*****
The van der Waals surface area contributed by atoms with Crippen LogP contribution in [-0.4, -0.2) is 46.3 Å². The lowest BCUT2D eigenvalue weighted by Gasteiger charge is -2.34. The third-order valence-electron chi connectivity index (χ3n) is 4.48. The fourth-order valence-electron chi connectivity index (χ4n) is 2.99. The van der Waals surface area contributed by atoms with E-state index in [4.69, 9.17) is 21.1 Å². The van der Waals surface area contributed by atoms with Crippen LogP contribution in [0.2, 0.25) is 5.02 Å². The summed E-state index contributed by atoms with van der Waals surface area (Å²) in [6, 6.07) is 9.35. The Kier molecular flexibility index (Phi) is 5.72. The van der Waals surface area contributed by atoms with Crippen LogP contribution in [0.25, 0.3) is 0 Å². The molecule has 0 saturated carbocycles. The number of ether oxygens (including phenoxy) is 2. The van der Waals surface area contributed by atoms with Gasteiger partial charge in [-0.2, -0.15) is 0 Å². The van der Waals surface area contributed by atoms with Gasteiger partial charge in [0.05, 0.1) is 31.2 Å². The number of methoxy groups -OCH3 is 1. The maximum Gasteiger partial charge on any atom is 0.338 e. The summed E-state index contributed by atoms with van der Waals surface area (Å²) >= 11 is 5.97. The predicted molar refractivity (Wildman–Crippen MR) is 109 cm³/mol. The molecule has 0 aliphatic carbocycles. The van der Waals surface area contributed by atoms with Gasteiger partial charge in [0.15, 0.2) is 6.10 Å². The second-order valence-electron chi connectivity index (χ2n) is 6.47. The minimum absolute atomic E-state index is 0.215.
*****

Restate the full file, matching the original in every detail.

The van der Waals surface area contributed by atoms with Crippen LogP contribution in [-0.4, -0.2) is 46.3 Å². The lowest BCUT2D eigenvalue weighted by Gasteiger charge is -2.34. The third-order valence-electron chi connectivity index (χ3n) is 4.48. The fourth-order valence-electron chi connectivity index (χ4n) is 2.99. The van der Waals surface area contributed by atoms with E-state index in [4.69, 9.17) is 21.1 Å². The van der Waals surface area contributed by atoms with Crippen LogP contribution in [0.2, 0.25) is 5.02 Å². The summed E-state index contributed by atoms with van der Waals surface area (Å²) in [6, 6.07) is 9.35. The Kier molecular flexibility index (Phi) is 5.72. The van der Waals surface area contributed by atoms with Crippen LogP contribution in [0.25, 0.3) is 0 Å². The molecule has 0 saturated carbocycles. The number of ether oxygens (including phenoxy) is 2. The van der Waals surface area contributed by atoms with Gasteiger partial charge in [-0.2, -0.15) is 0 Å². The van der Waals surface area contributed by atoms with Gasteiger partial charge in [0.05, 0.1) is 31.2 Å². The number of methoxy groups -OCH3 is 1. The maximum Gasteiger partial charge on any atom is 0.338 e. The summed E-state index contributed by atoms with van der Waals surface area (Å²) >= 11 is 5.97. The predicted molar refractivity (Wildman–Crippen MR) is 109 cm³/mol. The molecule has 0 aliphatic carbocycles. The van der Waals surface area contributed by atoms with Gasteiger partial charge in [0.15, 0.2) is 6.10 Å². The second-order valence-electron chi connectivity index (χ2n) is 6.47. The minimum absolute atomic E-state index is 0.215.